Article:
Do you think tracking preproduction defects is important? Why or why not? If not, what's the right thing to be...
Tracking defects that occur in preproduction grants project managers some extra insight into the cost of creating extra overhead. Some software quality professionals will think, "Of course we have to track bugs!" Others will think, "If we can just have a conversation and fix it, there's no need for the overhead." I think the best path is to find the right middle ground between the two extremes.
I see two sub-questions that hold the key to answering the main question:
- Is the cost worth the overhead?
- If you aren't tracking defects now, would implementing this be at the top of your list of improvements?
Why track preproduction defects?
Here are a handful of reasons management might want to track defects:
- To compare performance of developers and testers;
- Provide insight into what is happening;
- Remember details and deferred bugs;
- Change the test strategy to adapt to risks in the code; and
- Eliminate waste by finding causes of defects and preventing them.
The first claim (which I am likely to reject) is comparing performance between individuals. The act of measuring bugs in this way will change performance for the worse. Testers who are measured by bug count will seek out the easy bugs to raise their count. Programmers who are punished for bugs will waste time arguing about what is a bug versus some other kind of problem.
Tracking defects to provide insight also seems suspicious. It allows management by spreadsheet. I would prefer that management get involved in the work.
If your team doesn't fix all the preproduction bugs, and customers care about them, then tracking bugs to remember those details might make sense. My preference is only to file a bug report if the issue is not fixed, but is deferred and still worth documenting.
The fourth idea is to change the test strategy to find the defects that are actually emerging. To do this, I would look at both preproduction and production defects along with our test approach to see what defects we are missing and what tests we could run to find them.
To find the problems in order to prevent them earlier and reduce wasted efforts, we need to know how much waste is involved upstream. Tracking preproduction defects provides a log that can be useful in making these post-project investigations.
Is this the right change right now?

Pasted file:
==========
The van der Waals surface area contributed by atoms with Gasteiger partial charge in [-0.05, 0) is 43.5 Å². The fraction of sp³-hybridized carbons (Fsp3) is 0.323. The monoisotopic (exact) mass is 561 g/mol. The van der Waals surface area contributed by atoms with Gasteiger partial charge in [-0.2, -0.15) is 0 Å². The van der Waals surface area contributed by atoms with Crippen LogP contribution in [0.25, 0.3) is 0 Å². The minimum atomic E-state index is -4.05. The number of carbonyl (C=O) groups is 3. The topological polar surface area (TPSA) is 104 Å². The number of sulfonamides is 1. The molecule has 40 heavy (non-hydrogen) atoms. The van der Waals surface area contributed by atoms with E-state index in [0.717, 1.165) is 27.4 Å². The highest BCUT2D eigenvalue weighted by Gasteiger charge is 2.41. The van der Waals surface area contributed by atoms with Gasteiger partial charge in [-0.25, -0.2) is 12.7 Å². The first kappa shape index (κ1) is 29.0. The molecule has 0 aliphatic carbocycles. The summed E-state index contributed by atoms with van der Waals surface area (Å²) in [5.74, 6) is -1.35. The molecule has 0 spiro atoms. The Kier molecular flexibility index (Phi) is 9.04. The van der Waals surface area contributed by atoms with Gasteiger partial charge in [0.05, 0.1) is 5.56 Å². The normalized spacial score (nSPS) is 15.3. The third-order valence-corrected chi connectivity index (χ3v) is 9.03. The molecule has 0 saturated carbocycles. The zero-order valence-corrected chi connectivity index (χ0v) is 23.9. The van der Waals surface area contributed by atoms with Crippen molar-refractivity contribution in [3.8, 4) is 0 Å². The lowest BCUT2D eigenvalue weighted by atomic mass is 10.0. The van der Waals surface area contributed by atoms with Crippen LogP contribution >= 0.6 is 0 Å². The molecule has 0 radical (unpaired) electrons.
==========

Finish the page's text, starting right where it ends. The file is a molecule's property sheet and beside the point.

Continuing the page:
One easy measure is the percentage of your time spent on rework -- reproducing bugs, explaining them, fixing and retesting -- prior to production. In an article on exploratory testing, Jon Bach called these "TBS Metrics," for time spent on testing, bugs and setup. Testing is essential and should be the largest part of time spent. Bugs and setup are essentially optional, and they create drag on the project.
If the team spends too much time on bugs and setup, then consider eliminating unnecessary work to speed up the process. Track the bugs, look for patterns and work to prevent the most expensive defects. If you aren't spending much time on the bugs, or find that they are all very different, then there won't be much chance to decrease work waste this way.
If your goal is to eliminate common problems, you might succeed in a few months and then stop tracking defects until the preventable waste becomes noticeable.
The middle way
Some teams separate new-feature work from final-release testing (which some might call "regression testing"). These teams try to fix all the bugs on features first and defer any defects found during release testing in order to coordinate the work. If there are a lot of release-testing defects, this is probably a real need, but feature-level bugs might not have to be tracked.
If you are feeling some pain from preproduction defects, or it seems like you are fixing the same category of bug over and over when it could be prevented, try tracking defects for a week or two. You could use a wiki or other lightweight tracker; see if you feel faster or slower. Likewise, if you are already tracking defects and don't see value in it, try not tracking them for a week or two.
If you feel slower, drop the change or consider a different one. If you feel faster, refine the change and try to go faster still. View these changes as an experiment, and let us know how it goes!
Agile testing and defect tracking
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Agile teams and software defect tracking: Is a DTS necessary?
Defect tracking: Lean principles for getting the right data at the right time
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